On Tuesday, Chancellor of the Exchequer CDocwra announced the intention of the Government to partially nationalise British Steel by purchasing ‘a large but not majority share’ in the failing company.
British Steel is owned by the private investment company Greybull Capital, having purchased Britain’s second-largest steelworks for a token sum of £1 in 2016. It is thought the company employs up to 5,000 people.
On Sunday, Chinese firm Jingye Group announced it was withdrawing from negotations and a deal reputably worth £1.2 billion, citing a ‘diplomatic pressure campaign against China’ by the British government.
When approached by the Telegraph, a Government spokesperson explained the Government intended to purchase ‘40% or so’ of the company, at a cost of ‘around £2 billion’. It is not clear how this figure was calculated.
There has been a mixed response from the opposition, with Conservative Party Chief Whip CheckMyBrain11 ‘[commending] the work of the Chancellor’ and prominant Libertarian zhuk236 accusing the Government of ‘selling steel workers a falsehood.’ Speaking anonymously, a Conservative Member of Parliament dismissed the nationalisation, saying ‘we should not prop up failing industries.’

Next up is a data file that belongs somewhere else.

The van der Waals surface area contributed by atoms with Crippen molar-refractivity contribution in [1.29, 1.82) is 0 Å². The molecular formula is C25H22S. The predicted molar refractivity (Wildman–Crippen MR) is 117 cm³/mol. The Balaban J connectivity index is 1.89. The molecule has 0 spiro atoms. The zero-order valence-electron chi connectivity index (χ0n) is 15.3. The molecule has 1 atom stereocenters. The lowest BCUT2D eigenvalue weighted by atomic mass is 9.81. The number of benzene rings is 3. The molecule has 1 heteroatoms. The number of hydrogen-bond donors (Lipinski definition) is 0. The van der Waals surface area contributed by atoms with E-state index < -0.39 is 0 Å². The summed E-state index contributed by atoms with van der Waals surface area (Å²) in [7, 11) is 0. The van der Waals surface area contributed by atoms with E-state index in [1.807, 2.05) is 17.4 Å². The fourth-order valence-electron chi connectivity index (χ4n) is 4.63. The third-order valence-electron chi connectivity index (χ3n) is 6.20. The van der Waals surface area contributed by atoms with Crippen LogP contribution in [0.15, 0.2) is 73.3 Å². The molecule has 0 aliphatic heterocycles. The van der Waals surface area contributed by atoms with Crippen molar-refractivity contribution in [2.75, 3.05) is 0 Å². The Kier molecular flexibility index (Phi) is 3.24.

state-aid rules are to be followed completely
It is also unclear wether such a nationalisation would violate European Union state-aid rules, which regulate subsidy provided by member states and seeks to prevent the ‘distortion’ of competition. Speaking to the Telegraph, a spokesperson for the European Commission made clear ‘state-aid rules are to be followed completely’ and ‘the matter at hand, should the Commission find to be in violation of said rules, will be raised directly with the government.’